Game Length: 30 minutes
Best enjoyed: With 5-6 punks willing to test their luck
Ca$h ‘n Guns (yes, the dollar sign is part of the game’s name) is a game set at the conclusion of a heist. The heist itself was a success, and everyone’s there – what remains is to split up the loot. However, tensions are high and not everyone agrees on who should get what. As money, diamonds and artwork starts to spill out of the bag, guns are drawn and only the player with the strongest nerves will be walking away with the most loot!
Ca$h ‘n Guns is a bluffing game played over eight rounds. Each player has a foam gun and a hand of eight cards – three ‘Bang’ cards and five ‘Click’ cards. They choose which of their eight cards to place face down in front of them, then all players simultaneously point their guns at a player of their choice. After a moment to consider, players may choose to withdraw – if there are too many guns pointed at them, for example. Anyone left pointing at a player that didn’t withdraw reveals their card – if it was a ‘Bang’ card, that player is wounded. Three wounds and a player is dead, but each player only gets to play a total of three ‘Bang’ cards over the course of the game. Any players still standing get to split up the loot that is on the table, then the next round begins.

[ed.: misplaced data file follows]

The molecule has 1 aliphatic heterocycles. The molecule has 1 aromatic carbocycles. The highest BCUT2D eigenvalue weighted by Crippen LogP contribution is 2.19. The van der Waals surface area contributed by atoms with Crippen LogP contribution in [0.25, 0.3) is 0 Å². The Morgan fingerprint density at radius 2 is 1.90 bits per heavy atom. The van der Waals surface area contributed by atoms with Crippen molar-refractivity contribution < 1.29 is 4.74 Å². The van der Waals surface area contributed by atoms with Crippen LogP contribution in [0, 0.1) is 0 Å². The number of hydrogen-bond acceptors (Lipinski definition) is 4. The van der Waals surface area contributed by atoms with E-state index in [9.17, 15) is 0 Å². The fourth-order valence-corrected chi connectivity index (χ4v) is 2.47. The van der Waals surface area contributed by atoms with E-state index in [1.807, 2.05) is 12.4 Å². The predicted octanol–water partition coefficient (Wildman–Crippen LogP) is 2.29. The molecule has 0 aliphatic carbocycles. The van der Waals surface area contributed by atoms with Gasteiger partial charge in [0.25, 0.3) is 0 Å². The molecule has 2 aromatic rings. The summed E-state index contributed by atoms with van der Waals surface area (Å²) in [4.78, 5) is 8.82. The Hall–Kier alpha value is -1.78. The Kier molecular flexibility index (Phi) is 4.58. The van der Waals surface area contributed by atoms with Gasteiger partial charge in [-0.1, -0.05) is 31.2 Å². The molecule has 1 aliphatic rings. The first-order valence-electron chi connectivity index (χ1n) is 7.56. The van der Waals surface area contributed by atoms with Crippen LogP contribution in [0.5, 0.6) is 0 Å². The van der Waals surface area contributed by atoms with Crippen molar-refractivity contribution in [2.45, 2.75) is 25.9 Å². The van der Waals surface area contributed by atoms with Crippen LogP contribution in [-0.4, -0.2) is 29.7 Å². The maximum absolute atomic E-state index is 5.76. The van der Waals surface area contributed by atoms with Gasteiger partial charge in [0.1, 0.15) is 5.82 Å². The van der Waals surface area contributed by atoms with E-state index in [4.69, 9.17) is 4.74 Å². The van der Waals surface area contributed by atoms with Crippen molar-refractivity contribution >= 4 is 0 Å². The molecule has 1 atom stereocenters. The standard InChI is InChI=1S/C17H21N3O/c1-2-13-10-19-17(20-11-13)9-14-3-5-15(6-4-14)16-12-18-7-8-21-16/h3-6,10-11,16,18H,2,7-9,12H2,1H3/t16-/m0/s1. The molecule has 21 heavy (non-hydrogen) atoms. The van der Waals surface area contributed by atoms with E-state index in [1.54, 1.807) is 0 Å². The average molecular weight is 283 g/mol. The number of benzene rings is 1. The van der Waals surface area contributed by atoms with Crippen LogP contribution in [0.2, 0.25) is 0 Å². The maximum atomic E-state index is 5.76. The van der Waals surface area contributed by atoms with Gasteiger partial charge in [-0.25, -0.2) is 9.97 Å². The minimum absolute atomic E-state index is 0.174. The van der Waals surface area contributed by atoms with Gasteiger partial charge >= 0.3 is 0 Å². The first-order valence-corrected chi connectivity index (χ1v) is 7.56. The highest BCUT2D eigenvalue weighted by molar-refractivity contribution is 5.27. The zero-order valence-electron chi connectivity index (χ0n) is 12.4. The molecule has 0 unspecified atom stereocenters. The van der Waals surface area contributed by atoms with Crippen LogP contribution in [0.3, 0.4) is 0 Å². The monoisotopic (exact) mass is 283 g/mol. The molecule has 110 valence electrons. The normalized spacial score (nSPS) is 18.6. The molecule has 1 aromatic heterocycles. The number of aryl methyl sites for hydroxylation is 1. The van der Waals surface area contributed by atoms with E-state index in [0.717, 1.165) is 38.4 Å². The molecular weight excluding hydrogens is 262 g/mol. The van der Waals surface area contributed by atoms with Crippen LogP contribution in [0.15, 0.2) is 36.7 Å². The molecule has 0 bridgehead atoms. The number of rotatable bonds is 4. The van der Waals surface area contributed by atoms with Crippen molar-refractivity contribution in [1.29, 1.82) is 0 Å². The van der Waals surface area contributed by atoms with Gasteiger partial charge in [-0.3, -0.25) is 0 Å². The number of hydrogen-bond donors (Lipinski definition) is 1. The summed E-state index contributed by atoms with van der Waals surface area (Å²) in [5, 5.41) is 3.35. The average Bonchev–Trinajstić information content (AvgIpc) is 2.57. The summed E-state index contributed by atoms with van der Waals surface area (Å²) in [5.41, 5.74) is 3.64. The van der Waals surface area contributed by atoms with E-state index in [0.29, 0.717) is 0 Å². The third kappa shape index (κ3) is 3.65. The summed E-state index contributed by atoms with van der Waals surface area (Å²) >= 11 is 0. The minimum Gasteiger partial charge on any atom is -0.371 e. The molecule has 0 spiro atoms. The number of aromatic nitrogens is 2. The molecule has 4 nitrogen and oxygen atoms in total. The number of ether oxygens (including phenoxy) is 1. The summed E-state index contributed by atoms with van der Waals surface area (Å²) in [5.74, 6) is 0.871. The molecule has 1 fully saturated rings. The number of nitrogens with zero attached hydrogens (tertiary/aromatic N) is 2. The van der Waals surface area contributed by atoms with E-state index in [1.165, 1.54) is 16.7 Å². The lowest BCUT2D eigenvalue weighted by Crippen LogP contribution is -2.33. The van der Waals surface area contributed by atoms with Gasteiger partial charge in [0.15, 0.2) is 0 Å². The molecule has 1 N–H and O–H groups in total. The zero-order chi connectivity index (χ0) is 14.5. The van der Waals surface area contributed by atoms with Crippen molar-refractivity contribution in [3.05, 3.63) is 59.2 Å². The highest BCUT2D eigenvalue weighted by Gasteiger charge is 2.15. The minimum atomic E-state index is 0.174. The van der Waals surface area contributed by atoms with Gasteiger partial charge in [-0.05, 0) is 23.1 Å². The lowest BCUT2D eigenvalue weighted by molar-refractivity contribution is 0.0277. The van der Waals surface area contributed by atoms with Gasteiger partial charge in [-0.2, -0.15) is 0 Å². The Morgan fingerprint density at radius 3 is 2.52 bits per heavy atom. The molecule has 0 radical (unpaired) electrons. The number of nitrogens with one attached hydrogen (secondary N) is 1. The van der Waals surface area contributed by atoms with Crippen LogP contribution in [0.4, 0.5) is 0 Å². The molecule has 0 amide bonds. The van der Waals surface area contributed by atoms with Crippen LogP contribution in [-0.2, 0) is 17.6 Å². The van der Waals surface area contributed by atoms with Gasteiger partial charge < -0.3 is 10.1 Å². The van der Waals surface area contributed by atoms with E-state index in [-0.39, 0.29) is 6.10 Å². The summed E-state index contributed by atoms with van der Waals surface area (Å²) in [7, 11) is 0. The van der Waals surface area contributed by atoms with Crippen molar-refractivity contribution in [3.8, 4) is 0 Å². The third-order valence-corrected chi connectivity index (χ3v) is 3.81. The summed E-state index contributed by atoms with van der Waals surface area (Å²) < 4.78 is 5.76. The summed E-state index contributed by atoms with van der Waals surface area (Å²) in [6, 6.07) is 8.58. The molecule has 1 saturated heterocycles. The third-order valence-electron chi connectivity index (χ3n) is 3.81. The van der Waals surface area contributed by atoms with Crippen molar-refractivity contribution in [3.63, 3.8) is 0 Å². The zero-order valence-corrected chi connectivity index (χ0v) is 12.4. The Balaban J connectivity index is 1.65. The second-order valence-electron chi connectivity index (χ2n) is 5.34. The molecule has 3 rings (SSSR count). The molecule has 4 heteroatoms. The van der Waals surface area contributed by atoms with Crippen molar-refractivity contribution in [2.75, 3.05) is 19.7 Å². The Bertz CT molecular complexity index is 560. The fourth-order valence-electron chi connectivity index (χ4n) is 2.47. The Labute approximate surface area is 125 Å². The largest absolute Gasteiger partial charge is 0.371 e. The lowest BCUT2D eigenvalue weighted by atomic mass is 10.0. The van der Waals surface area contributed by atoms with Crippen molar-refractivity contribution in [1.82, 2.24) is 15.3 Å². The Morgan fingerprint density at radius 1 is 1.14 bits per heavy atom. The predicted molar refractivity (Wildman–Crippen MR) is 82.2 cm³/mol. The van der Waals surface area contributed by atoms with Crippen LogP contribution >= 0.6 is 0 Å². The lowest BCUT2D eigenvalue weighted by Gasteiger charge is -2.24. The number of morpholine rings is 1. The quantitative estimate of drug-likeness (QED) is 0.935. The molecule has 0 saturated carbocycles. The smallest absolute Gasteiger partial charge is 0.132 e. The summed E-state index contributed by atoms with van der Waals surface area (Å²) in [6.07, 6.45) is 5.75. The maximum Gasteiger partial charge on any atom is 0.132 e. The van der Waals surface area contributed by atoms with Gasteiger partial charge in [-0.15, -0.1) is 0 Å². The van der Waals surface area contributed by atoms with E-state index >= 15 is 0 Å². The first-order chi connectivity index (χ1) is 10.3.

If you don’t mind pulling fake guns on your friends in public, Ca$h ‘n Guns makes an excellent pub game. It’s light-hearted and doesn’t outstay its welcome, and if you have any theatrically-minded friends you’re likely to start hearing the Dirty Harry and Reservoir Dogs jokes. The thrill of having all players simultaneously point their guns at another player creates memorable situations – such as when you start arguing with your friends about who they should be targeting, only to find when it comes to the draw that half the table has a bead on you!
This summary covers Ca$h ‘n Guns Second Edition, not the first edition, which has a few rule differences. I personally prefer the first edition, as the rules of the second edition make the split of loot dependent on player order rather than splitting only what can be split evenly, and take away the powerful ‘Bang Bang Bang’ cards that resolve before a ‘Bang’ card. However, it would not be too difficult to implement the First Edition rules with the Second Edition components. All the same, the second edition retains the suspense of pointing guns at your friends and hoping you can bluff them into backing down when all you have is an empty clip.